5. Appreciated this dense but really helpful book. The biggest takeaway for me was Harvey's argument that the "reconciliation paradigm" has largely failed to bring about racial justice that progressive churches long for. Instead we must adopt a "reparations paradigm." I didn't know about the efforts of the Episcopal Church and the PC(USA) to engage in a conversation around reparations in the 2000s. This was timely to read alongside of Ta-Nehisi Coates' magisterial article, "The Case for Reparations [...]

    6. Harvey makes a compelling case for churches to work towards reparations, not embracing diversity. As appealing as embracing diversity is, it ultimately cannot sufficiently address the generational harm caused by slavery, Jim Crow, and ongoing segregation. White Christians and white churches on the side of God's freedom, justice, and liberation are invited to do the actual work of repair - and to pay for it.

    7. A proactive thesis. A highly academic and dense work. It is well worth the time it will take to get through. But it will take a lot of time to read.

    8. Ms. Harvey is thorough and convincing in her arguments regarding what we need to finally move forward in black/white relations. Chapter by chapter she explains her case, providing historical perspective demonstrating how we arrived where we are today and why we cannot move forward without a commitment to radical change. She demonstrates that the commonly suggested solution--Reconciliation--is not enough. Before we have reconciliation, we must make reparations, because racism is part of a sometim [...]

    9. In 1865, the year all slaves were officially freed in the United States, African Americans owned 0.5 percent of the country’s wealth. Time hasn’t changed much. In 1990, they owned 1 percent. When freedom has given so little to African Americans and the legacy of slavery continues to cripple communities 150 years later, it is time to talk about whether reparations are in order. Jennifer Harvey’s Dear White Christians (2014) offers a compelling critique of the idea of reconciliation and then [...]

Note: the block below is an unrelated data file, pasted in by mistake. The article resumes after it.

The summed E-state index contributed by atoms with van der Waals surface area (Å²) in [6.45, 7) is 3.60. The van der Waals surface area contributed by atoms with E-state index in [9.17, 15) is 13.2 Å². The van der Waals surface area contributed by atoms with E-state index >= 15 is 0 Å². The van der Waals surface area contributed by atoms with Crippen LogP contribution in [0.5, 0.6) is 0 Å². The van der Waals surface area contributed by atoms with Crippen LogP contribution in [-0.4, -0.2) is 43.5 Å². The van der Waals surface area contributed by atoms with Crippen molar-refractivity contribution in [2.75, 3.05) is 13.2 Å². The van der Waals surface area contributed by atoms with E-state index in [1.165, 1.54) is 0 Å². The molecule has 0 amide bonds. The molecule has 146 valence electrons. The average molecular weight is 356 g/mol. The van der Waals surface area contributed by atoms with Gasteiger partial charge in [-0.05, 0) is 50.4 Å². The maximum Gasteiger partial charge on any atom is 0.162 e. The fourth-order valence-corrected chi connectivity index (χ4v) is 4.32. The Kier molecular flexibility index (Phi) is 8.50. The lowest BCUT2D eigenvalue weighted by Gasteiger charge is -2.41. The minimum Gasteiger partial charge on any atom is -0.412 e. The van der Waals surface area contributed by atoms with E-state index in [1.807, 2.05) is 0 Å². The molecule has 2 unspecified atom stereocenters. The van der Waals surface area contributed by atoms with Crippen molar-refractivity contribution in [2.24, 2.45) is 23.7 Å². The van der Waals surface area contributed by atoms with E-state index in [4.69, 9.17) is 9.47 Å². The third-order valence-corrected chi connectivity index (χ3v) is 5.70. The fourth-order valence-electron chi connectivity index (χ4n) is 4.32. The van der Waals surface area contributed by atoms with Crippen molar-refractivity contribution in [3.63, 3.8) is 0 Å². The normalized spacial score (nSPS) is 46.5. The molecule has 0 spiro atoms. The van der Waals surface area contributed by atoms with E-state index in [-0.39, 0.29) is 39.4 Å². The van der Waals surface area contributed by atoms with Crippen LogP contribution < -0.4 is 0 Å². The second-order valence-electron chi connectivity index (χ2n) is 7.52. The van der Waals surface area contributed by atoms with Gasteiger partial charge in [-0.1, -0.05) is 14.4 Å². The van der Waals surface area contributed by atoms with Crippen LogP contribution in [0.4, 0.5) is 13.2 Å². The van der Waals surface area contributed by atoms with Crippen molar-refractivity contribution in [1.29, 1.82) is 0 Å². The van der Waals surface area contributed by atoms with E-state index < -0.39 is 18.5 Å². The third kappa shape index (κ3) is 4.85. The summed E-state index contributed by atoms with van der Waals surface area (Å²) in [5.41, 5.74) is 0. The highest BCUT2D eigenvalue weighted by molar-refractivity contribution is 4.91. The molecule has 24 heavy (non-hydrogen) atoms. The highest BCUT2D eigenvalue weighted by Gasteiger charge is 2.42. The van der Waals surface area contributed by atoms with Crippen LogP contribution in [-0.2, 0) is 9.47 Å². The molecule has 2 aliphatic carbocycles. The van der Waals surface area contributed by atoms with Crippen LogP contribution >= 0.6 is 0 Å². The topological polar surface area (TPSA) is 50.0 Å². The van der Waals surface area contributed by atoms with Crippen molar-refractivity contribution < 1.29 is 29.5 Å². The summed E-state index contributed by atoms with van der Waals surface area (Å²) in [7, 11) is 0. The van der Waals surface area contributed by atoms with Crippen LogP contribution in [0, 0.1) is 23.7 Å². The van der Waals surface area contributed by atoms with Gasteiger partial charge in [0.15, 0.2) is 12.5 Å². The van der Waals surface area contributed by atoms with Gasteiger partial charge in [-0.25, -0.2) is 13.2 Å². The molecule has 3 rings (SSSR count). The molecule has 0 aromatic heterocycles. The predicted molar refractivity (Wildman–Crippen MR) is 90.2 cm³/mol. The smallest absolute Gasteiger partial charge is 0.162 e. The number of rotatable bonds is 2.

10. If I could do fractional stars I'd add another star. I think this book made some very important points and put its finger on why many reconciliation efforts stall and don't accomplish the intended goal. I think there was a lot of good information here but would have liked to have seen it distilled a little more. I can understand the likely reason why the author laid such careful groundwork. The term "reparations" is one of those loaded terms. A careful introduction is needed to overcome a likely [...]

    11. This is an important and necessary book that shows the only rational way out of the racial impasse for white Christians. The reason I'm giving it three stars is the writing, which is dense, abstract and academic and provides few concrete entry points for a laypersons' discussion group. Our pastor thought it was great, but most of the lay participants did not get through the book and I had to provide chapter summaries for our discussion. Perhaps it wasn't the best book to start the conversation a [...]

    12. It's worth reading by all Christians involved in racial justice especially by whites.It defines the meaning of reparations in a positive framework that should be used to transform the effects of slavery especially by white people who most resistant to the idea.

    13. Reparations and the theological grounding for them. Harvey establishes how the Evangelical desire for reconciliation hasn't worked and has to be rethought.

    14. Well worth the read. Started out slow but got more engaging. Good explanation of what is wrong with reconciliation paradigm. Glad too see focus on whiteness as an issue